Safety first?

How do we keep our kids safe online and comply with federal regulations while still maintaining highly functional computer facilities?
Written by Christopher Dawson, Contributor

I'm all for protecting kids on the Internet.  I doubt that I'm the only IT guy (or gal) out there who would like to keep kids from being stalked on Myspace and downloading video from the latest fetish site.

However, I'm also sure that I'm not the only IT guy (or gal) out there who doesn't struggle regularly to balance functionality with effective content filtering.  Obviously we can't specifically block every naughty website on the Net.  It's difficult to find hard numbers on this, but figures floating around range from 300,000 to almost 2 million pornographic sites on the web.  This doesn't even begin to include all of the sites with drug, hate, and any of several other categories of potentially objectionable content.

So most of us subscribe to some sort of content filtering service, often via a firewall or proxy server.  This leaves it up to an external vendor to decide which websites are "objectionable."  Some services and/or software also allow administrators to block certain keywords that can be filtered out of http traffic.  Don't get me wrong.  This is by no means an anti-censorship rant.  As I noted, I'm all about keeping our kids safe online, and, for that matter, making sure that teachers and staff are using Internet resources for what the 2001 Childhood Internet Protection Act refers to as "bona fide research," rather than surfing for the latest ways to make crystal meth in their basements. 

Rather, this is one IT guy's dilemma: How do I ensure high performance on an already overtaxed network, provide students and staff with a wide variety of diverse content for that above-mentioned bona fide research, keep parents and school committees happy, and continue to comply with the also above-mentioned Children's Internet Protection Act?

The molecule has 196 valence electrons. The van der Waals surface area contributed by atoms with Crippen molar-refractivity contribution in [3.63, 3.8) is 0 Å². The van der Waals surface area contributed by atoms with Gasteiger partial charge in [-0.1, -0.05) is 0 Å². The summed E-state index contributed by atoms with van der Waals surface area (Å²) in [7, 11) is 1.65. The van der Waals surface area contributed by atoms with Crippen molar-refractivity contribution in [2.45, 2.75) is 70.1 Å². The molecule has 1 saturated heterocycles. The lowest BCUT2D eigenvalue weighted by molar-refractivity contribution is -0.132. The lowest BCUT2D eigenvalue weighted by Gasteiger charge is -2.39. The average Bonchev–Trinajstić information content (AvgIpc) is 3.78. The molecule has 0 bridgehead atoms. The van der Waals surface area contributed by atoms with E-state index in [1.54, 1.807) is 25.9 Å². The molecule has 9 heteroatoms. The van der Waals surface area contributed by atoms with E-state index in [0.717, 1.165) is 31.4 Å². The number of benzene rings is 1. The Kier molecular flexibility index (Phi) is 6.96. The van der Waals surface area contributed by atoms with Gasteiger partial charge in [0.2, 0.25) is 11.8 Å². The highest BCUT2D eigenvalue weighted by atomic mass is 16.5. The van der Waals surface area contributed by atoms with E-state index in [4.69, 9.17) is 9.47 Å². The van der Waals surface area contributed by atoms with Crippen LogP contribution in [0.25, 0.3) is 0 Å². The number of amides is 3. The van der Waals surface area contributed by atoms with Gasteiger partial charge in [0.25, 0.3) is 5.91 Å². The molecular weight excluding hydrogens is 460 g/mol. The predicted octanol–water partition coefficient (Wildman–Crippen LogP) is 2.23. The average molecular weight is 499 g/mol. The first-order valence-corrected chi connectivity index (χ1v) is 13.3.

By disabling content filtering, I am able to increase download speeds by as much as 20-30%, especially in bandwidth-intensive applications (like our mission-critical web-based student database).  Similarly, I avoid teachers asking me 2-3 times a week to unblock a particular legitimate educational site relating to sex education, Nazi war crimes, drug education, or any number of other sites blocked by our content filters.  At the same time, the minute students get a whiff of the fact that "the firewall's down," videos can't stream fast enough to keep up with an awful lot of very frustrated teenagers.

I have no doubt that some of this could be improved with better hardware, better vendors, and better software.  However, the balancing act between performance, usability, and usefulness vs. safety, appropriateness, and continued government funding will be ongoing, regardless.

So here is my challenge to all of the readers of this blog: How do you do it?  How do you strike that balance and how do you provide the best, most appropriate service to your end users?  Please talk back to share your thoughts and ideas and let all of us struggling educational IT guys (and gals) know what works, what doesn't, and where you'd like to see technology go in the next few years to address this ongoing problem.

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